Outdoor Services Crew

Sunday, January 15, 2012

What are those green boxes?

Those green boxes you see are actually part of our irrigation system.  They are called Toro VP Irrigation Controllers.  We currently have 68 of these controllers, each with roughly 32 irrigation stations controlling about 2,176 irrigation stations throughout the CU Campus.  They cover irrigation operation for the entire Main Campus, Williams Village, Research Park, and East Campus, along with some satellite locations including Newton Court and the CINC building.  We are continuously adding new controllers as the campus grows.  We will be picking up another 32 station controllers for the new landscape associated with the System Bio-Tech building at the Research Park.
These clocks are not like your normal irrigation clock in your home garage.  The VP controller is a very sophisticated controller.  It can be operated on its own just like your home controller but we control it with our Network 8000 computer through radio communication.  The original installation in 1991 used hardwire communication cable linking all the clocks back to the central computer.  Irrigation companies like Rain Bird and Toro had not started using radio frequency communication until a couple years later.  During those first years there were many challenges with that method of communication namely the amount of construction on campus would damage the communication wire.  As with any electrical system, the more splices you have in a wire the more resistance you have and eventually the system became unreliable with all the splices.  There used to be phone modem systems as well that communicated to the central computer but once the system started using radio control we eventually migrated the entire system to radio in the mid 90's and removed the modem systems.

A major challenge with using a radio system is location.  These controllers are placed in locations that are as inconspicuous as possible.  While that works great from a visual perspective it does not work well with radio signals.  Optimum radio signals are generally received as long as the two items communicating are in line of sight from each other.  That is why the majority of radio broadcasts are generated from elevated locations, such as Lookout Mountain, for most of our local radio stations.  The same reason you get great stereo reception the further away you are from the base of the Foothills and worse reception right along the Foothills is because you are more likely in line of sight of the broadcasting location.  Here on campus we have many buildings located very close together and on top of that some of them have extensive research equipment that generate plenty of interference for this type of system.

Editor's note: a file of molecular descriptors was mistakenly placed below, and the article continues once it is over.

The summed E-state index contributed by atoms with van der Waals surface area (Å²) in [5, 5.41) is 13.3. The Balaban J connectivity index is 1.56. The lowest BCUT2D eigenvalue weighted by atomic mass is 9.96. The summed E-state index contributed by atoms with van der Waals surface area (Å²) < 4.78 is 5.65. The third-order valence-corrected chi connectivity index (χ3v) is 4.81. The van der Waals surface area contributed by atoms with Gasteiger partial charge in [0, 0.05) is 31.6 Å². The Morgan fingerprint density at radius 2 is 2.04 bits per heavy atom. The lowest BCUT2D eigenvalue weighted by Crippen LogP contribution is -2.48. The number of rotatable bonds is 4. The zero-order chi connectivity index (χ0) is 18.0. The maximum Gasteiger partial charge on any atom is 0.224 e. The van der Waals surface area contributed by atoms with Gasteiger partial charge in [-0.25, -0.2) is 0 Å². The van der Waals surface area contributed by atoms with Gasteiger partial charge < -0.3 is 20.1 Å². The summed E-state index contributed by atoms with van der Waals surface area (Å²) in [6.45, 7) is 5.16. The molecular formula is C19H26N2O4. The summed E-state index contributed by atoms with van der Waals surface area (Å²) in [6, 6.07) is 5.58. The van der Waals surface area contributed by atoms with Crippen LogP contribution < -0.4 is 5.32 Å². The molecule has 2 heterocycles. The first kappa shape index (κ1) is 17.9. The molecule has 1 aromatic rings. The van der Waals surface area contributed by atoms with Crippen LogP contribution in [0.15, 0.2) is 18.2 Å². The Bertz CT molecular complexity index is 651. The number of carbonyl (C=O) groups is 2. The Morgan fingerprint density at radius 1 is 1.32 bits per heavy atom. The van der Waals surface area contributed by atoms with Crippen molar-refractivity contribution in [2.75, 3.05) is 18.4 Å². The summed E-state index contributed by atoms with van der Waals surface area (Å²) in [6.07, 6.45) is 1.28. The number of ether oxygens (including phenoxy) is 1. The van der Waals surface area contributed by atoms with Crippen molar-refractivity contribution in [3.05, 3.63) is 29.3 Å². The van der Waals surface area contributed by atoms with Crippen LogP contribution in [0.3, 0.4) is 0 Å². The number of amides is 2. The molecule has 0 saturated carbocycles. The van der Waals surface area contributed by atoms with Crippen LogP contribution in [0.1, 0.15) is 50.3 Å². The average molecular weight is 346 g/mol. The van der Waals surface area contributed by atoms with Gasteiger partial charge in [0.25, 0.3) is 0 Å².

As the system continued to grow it became apparent that a more robust system was needed.  Previously the central computer spoke directly to the VP controllers, but as time went on and we started to use these systems in more distant locations we invested in a repeater system that was placed on the top of Folsom Stadium.  This location gave us the elevation we needed as well as the power to reach all the clock locations.  Now we are able to communicate with all of our controllers to include a controller at the South Campus tennis courts.  Since that system has been put in place we have been able to greatly expand the usage of these controllers.

We still have locations that have challenges that we are not sure of and have had pour reception at certain places.  In the first picture you see the two controllers but you also see a metal plate with a white stick in the middle.  We worked with our vendor to create the specific antenna setup to help us in some of our toughest locations.  We have many of these setups in use because even with the repeater on the stadium, we have some locations that are just extremely difficult.

In this picture you see the interface board that we can use to make changes to the system while out in the field.  This can include manual operation of the stations and we can make other system changes to the clock through this interface.  We do not use this option very often in the field, we tend to make all changes in the central computer.  There are a few key pieces to making sure we maintain a healthy landscape and these clocks are easily one of the most important pieces of equipment we have.

With any system, redundancy is always the safest way to operate a crucial system.  In the case that one part fails, there are ways to continue operating and not have catastrophic failure of the entire system.  One of those benefits is that we can actually use the field interface to create programs and run the irrigation system without the need for the central computer in the case of a computer failure.  Also in the case that we have radio communication problems, the clocks will continue to operate on the last known command for up to 2 weeks without new input.

As the irrigation companies have grown they have continued to help Turfgrass Managers sleep at night! Which I can say is a great thing.  :-)